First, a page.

Wherefore plaintiff demanded judgment: (1) That the Pittsburgh Company be enjoined and restrained from paying out, selling, or in any way disposing of any of the money, choses in action, stocks, bonds, and properties, real and personal, paid over, assigned, transferred, and conveyed to it by the Washington Life, except as this court may hereafter order and direct. (2) That the Pittsburgh Company be restrained from collecting any rents, profits, interest, income, or earnings arising from or out of any of said properties. (3) That temporary receivers be appointed to take possession of the St. James building in the city of New York belonging to said Pittsburgh Company. (4) That temporary receivers be appointed for the Washington Company and all of its properties and assets, with full power and authority to take possession of all properties heretofore belonging to it and by it assigned, transferred, conveyed, or delivered to the Pittsburgh Company, and that full power and authority be conferred upon such receivers to bring and maintain actions at law or suits in equity in this or any other state or country, to recover the properties mentioned from the Pittsburgh Company. (5) That said temporary receivers be instructed and empowered to take possession of the home office building of the Washington Life Insurance Company at 141 Broadway, New York City, and to there re-establish the office of said company, and until the further orders of the court to collect and receive the rents and profits of said building and to resume and carry on the business of the Washington Company and protect and conserve the interest of its policy holders, creditors, and stockholders by the continuance of its business in as nearly the usual course as is found practicable, and with this end in view to demand and take over from its officers and directors and from the Pittsburgh Company all the books, records, policy records, accounts and papers, indexes, and documents of all descriptions and to continue such transaction of the business of said company until the further orders of the court. (6) That said temporary receivers be further authorized to receive and receipt for all premiums due or payable from policy holders of the Washington Company and to deposit the same in a special fund separate and distinct from the other funds of the corporation, subject to the further orders of this court, and that the Pittsburgh Company be enjoined and restrained from claiming, collecting, or receiving any such premiums, payments, or any other money which may become due to the Washington Company from any sources whatever. (7) That the temporary receivers, upon their appointment, be authorized to receive all mail addressed to the Washington Company. (8) That an order issue to restrain the county clerk of the county of New York from recording the said deeds and assignments of mortgages made by the said Washington Company until the further order of the court. (9) That the plaintiff herein have such other, further, and general relief as the nature of the case requires and to this honorable court seems just.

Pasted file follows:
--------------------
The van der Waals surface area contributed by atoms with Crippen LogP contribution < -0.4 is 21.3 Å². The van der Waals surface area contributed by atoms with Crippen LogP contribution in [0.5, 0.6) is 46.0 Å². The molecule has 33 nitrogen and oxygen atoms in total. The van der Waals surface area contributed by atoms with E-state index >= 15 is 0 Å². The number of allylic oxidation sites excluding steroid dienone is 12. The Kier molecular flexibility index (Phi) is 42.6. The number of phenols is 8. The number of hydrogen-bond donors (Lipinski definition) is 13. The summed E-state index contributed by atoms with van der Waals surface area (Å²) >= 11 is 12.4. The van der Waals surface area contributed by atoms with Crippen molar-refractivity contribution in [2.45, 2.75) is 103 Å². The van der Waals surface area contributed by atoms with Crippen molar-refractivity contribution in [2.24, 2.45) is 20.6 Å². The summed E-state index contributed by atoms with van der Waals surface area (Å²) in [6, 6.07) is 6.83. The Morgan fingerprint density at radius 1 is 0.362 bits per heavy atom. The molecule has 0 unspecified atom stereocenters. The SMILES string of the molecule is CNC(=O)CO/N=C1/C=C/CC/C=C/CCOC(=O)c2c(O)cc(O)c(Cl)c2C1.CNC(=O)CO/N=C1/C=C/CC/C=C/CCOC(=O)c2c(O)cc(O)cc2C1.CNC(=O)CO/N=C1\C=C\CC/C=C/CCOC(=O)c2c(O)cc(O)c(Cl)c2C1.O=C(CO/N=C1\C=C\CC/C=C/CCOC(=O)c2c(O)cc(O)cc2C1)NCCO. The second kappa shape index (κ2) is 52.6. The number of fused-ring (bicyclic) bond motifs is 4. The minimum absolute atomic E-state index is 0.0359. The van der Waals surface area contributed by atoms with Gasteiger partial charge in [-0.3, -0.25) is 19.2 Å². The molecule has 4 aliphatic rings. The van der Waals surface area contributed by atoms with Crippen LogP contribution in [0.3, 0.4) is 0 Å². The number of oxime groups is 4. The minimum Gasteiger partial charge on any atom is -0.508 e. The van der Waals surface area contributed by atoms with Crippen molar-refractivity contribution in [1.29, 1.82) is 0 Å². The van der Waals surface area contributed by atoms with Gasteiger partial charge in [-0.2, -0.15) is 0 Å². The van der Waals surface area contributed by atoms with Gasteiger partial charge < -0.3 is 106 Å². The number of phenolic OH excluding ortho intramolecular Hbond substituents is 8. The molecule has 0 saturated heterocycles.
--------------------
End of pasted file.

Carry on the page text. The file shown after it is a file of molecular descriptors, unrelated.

What the companies conceive has been accomplished by the contract of reinsurance of December 30, 1908, referred to, is evidenced by the circular signed in the name of both companies by W. C. Baldwin, president, dated at Pittsburgh and addressed to the policy holders of both companies, wherein it was stated:

" The Washington Life Insurance Company had 28,000 policy holders. The Pittsburgh Life & Trust Company had 15,000 policy holders. Therefore the merging of the business of the two companies creates a group of 43,000 lives which will greatly benefit all the policy holders of the merged group.*** Since merging the business of the Washington Life Insurance Company and the Pittsburgh Life & Trust Company, the premium income will be more than double that of 1907, and it is reasonable to assume that the expense of the conduct of the business will be materially reduced."

It appears that, immediately after the execution of this contract, upwards of $18,000,000 of securities of the Washington Company were physically transferred from the office of the company in the city of New York to the office of the Pittsburgh Company in the city of Pittsburg, Pa. It also appears that, prior to the making of the order [116 N.Y.S. 845] at bar appealed from, the said securities had been brought back to the state of New York, and, under negotiations had between the officers of the several companies, the Attorney General of the state of New York and the superintendent of insurance, had been put into custody of the superintendent of insurance under an agreement entered into by the two companies, pending future procedure to test the validity of the contract of reinsurance, or the determination of an ...